By Lou Ann Wiedemann, MS, RHIA, FAHIMA, CPEHR
For most organizations, patient-identifiable source data include data from interpretations, summaries, or notes. These data are usually maintained within the originating department, separate from the HIM department and the health record, and sometimes in a different database. Examples include audio recordings of dictation and patient phone calls and video recordings of procedures.
Clinical photographs are often another key component. However, some organizations today struggle with incorporating patient photographs within the electronic health record (EHR).
As a nontraditional media, clinical photographs are often placed within the health record as an adjunct to clinical care; displayed to colleagues, students, and other audiences in education settings; and published in medical journals or other media as a part of medical research.1
The patient within the photograph is often viewed as an interesting case, training scenario, or unusual finding-anything but a living person. As clinical care providers, the care and dignity of the patient should always outweigh any other interests.
HIM professionals should always remain a critical part of the utilization of patient photographs, protecting a patient’s privacy, security, and confidentiality.
Many Shapes and Sizes
The size of a clinical picture is likely decided upon by the organization or the system’s image capabilities.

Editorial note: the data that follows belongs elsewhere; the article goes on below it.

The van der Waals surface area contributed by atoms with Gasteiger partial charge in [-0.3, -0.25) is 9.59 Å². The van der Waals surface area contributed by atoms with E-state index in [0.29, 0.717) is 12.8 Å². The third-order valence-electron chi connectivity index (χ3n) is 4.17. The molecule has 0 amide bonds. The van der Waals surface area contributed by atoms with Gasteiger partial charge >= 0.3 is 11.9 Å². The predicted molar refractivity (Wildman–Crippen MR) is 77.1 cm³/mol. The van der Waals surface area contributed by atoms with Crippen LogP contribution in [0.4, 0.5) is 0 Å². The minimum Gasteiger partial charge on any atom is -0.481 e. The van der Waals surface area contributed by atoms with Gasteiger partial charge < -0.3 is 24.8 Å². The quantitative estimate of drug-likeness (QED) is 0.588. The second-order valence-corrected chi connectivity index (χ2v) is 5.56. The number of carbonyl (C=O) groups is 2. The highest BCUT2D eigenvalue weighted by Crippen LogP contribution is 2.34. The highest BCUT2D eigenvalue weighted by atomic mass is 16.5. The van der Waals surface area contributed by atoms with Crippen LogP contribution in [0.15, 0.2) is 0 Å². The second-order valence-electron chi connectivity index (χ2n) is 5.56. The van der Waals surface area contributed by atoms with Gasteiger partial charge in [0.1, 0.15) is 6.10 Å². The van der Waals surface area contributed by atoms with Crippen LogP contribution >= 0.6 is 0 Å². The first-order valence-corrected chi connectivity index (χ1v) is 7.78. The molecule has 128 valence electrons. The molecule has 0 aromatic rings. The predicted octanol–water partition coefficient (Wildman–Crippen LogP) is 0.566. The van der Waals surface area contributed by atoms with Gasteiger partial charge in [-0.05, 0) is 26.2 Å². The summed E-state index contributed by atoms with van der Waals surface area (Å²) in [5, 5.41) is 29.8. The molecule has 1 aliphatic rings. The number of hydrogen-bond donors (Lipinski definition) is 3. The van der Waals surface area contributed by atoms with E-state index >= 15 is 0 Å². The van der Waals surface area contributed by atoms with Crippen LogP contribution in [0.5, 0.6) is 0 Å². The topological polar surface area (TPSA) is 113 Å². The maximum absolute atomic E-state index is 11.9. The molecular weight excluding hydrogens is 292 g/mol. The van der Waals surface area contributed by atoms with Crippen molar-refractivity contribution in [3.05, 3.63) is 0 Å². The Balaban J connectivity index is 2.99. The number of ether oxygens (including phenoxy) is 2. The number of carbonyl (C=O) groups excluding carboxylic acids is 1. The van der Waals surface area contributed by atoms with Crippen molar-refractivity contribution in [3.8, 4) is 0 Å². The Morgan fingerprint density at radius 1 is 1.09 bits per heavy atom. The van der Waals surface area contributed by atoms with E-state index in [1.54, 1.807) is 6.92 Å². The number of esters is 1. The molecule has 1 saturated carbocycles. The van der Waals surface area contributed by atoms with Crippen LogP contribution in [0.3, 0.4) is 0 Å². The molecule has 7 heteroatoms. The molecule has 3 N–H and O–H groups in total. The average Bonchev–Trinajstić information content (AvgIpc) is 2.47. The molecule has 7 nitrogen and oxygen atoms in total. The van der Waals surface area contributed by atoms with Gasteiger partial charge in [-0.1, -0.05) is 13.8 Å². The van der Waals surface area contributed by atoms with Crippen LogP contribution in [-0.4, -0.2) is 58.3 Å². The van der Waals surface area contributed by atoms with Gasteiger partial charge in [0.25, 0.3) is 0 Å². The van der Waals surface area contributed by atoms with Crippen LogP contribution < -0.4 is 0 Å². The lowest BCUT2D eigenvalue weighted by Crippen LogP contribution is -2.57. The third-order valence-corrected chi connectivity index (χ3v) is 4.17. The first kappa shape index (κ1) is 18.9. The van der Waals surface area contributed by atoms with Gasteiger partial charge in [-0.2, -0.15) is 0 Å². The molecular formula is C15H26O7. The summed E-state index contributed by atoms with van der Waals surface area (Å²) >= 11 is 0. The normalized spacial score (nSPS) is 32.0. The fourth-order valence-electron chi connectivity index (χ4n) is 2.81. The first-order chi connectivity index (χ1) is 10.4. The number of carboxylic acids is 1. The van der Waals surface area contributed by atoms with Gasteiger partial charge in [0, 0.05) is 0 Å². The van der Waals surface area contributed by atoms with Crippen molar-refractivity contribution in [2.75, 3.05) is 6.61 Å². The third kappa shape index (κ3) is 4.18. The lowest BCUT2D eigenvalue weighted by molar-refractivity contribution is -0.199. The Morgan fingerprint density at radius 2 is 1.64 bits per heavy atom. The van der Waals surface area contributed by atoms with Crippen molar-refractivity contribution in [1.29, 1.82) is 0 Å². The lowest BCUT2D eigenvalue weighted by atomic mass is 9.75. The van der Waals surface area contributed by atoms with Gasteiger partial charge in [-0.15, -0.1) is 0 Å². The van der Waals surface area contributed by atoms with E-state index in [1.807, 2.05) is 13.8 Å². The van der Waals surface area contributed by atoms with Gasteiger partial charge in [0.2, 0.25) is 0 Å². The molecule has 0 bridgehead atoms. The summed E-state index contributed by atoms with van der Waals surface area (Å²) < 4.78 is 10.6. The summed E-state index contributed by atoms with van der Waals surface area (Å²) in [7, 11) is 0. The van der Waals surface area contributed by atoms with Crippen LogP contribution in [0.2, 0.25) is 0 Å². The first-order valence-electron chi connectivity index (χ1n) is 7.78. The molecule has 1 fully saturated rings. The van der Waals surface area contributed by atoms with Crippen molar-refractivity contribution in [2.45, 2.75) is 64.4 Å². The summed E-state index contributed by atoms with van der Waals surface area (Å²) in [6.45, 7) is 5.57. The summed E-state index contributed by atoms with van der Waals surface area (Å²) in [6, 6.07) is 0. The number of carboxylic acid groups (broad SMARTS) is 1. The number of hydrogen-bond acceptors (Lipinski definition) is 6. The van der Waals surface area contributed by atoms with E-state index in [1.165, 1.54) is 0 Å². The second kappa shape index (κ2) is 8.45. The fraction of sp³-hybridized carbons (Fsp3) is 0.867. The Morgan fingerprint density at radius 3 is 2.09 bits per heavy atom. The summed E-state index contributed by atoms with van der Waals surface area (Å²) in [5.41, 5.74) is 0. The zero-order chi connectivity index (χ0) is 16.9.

The picture may be small, such as a small dermatologic lesion on the arm, or larger, such as a region of the body (e.g., the entire torso following a plastic surgery or the entire body, including the face, for identification of a pediatric patient). It may show clinical features of the patient or illustrate surgical procedures, techniques, or wounds. Given the various opportunities of picture size and configuration, clinical pictures can take on any number of sizes and shapes.
In addition, the location of the clinical picture can become an issue. Photographs may be taken pre-operatively while the patient is awake, intra-operatively while the patient is under anesthetic, in a patient’s room, or in admitting. Given the multitude of media applications, photographs can be taken on digital cameras, camcorders, disposable cameras, or old-fashioned Polaroids.
Three Main Uses
The uses of clinical photos for healthcare purposes fall into three categories: education, publication, and documentation in the health record.
Educational photos are those used in academic programs in which photography is a part of medical training. Publication photos are those used in medical journals to describe a specific condition or illness. Documentation within the health record would include such uses as dermatological photos that document the size of a mole or decubitus ulcer or photos that document stages of reconstructive surgery.
Individual patient use of photography (e.g., filming the delivery of an infant) is not considered clinical photography and should be covered in a separate organizational policy.
Every organization should consult with legal counsel to identify and clearly communicate the types of photographs that will be allowed. Policy should also differentiate between clinical photography and patient photography.
Organizations can choose to identify photographs in any of the three categories, a combination of the categories, or opt to refuse to allow photographs in the organization altogether. Some medical specialties may consider the use of clinical photographs a standard of practice, such as plastic surgery, trauma, orthopedics, or dermatology.